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Ruling party plans for next election

New leader needed before 2015 poll

The USDP conference is focusing on the 2015 election The USDP conference is focusing on the 2015 election
  • John Zaw, Mandalay
  • Myanmar
  • October 15, 2012
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The Union Solidarity and Development Party (USDP), Myanmar's military-dominated ruler, reconvened a conference in the capital Naypyidaw yesterday as it looks to select a new leader.

With critical elections scheduled for 2015, the party is expected to appoint Shwe Mann, the speaker of the Lower House and a key figure in the former junta, before the conference ends on Wednesday.

The USDP is tipped to promote him from vice-leader of the party to its vacant top position after Thein Sein became president in March last year.

“As we move towards the implementation of a democratic system for the benefit of the people, the USDP and all of its members are required to participate enthusiastically wherever they are,” Shwe Mann told delegates yesterday.

Last week, opposition leader Aung San Suu Kyi said she had “the courage to be a president,” her most recent and clear response on the issue of Myanmar’s leadership.

Thein Sein will be 70 years old when Myanmar contests its next general election and has already said that he will retire once the poll has concluded.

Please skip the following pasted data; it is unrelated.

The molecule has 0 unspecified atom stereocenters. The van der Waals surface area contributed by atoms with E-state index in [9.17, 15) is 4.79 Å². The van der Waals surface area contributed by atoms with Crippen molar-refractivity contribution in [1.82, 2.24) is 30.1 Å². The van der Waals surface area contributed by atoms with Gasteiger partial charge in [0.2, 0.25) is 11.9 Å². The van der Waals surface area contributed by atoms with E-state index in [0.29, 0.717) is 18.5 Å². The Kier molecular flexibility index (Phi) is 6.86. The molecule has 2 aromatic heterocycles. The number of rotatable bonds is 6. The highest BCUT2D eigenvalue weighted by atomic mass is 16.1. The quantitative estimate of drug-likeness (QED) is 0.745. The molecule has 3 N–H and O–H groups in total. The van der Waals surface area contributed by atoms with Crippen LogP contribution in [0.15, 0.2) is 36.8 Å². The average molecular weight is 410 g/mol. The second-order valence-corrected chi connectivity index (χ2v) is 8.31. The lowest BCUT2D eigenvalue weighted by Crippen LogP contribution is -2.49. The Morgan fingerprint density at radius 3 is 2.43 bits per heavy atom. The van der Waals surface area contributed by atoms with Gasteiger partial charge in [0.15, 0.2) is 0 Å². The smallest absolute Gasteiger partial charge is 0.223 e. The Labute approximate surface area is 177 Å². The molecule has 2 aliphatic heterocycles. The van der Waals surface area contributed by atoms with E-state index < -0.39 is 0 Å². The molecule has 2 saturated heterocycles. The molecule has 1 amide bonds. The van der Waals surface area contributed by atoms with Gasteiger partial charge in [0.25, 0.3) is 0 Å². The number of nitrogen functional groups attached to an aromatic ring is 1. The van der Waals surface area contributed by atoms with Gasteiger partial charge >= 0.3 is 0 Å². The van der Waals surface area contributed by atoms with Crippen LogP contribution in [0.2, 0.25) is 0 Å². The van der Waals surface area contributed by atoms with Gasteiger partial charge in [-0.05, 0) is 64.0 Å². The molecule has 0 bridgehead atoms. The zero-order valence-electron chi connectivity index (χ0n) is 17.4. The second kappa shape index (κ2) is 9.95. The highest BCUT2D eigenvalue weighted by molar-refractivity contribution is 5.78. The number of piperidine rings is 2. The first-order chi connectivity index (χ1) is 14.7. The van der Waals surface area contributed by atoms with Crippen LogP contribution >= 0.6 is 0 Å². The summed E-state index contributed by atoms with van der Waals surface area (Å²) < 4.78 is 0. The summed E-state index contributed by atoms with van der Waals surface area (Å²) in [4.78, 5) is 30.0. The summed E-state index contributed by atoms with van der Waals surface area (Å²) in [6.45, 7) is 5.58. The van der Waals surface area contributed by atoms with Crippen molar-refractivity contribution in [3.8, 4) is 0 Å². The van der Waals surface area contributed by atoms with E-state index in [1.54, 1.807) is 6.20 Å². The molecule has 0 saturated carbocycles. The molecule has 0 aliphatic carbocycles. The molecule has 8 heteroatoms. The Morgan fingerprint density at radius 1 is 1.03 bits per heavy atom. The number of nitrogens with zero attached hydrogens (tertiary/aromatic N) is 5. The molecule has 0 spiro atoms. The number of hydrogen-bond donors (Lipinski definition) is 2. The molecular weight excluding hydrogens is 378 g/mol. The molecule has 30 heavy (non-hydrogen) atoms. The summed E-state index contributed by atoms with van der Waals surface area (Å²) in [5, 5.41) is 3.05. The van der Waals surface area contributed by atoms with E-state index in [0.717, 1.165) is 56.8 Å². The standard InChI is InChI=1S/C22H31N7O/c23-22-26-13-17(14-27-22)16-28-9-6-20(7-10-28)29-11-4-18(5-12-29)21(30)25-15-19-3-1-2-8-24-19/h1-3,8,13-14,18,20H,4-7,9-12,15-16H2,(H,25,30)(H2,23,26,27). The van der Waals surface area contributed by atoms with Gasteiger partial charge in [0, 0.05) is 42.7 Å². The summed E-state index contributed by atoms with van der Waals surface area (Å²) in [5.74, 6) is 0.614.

Most analysts predict the USDP will struggle to overcome Suu Kyi in 2015 if the poll is free and fair.

The USDP recorded a landslide victory in the November 2010 polls which many observers criticized for being heavily rigged in its favor.

But Aung San Suu Kyi’s National League for Democracy inflicted a crushing defeat on the party in a by-election in April. This poll was seen as much more free and fair and therefore indicative of the support for her party.

She easily defeated the military’s main party in the 1990 election, which the junta failed to recognize.

Khine Maung Yee, an MP with the opposition National Democratic Force, a party that splintered from the NLD to contest the 2010 poll, said every political party was thinking ahead to 2015.

“If a party is working for the people and serves them, the people will vote for them,” he said.

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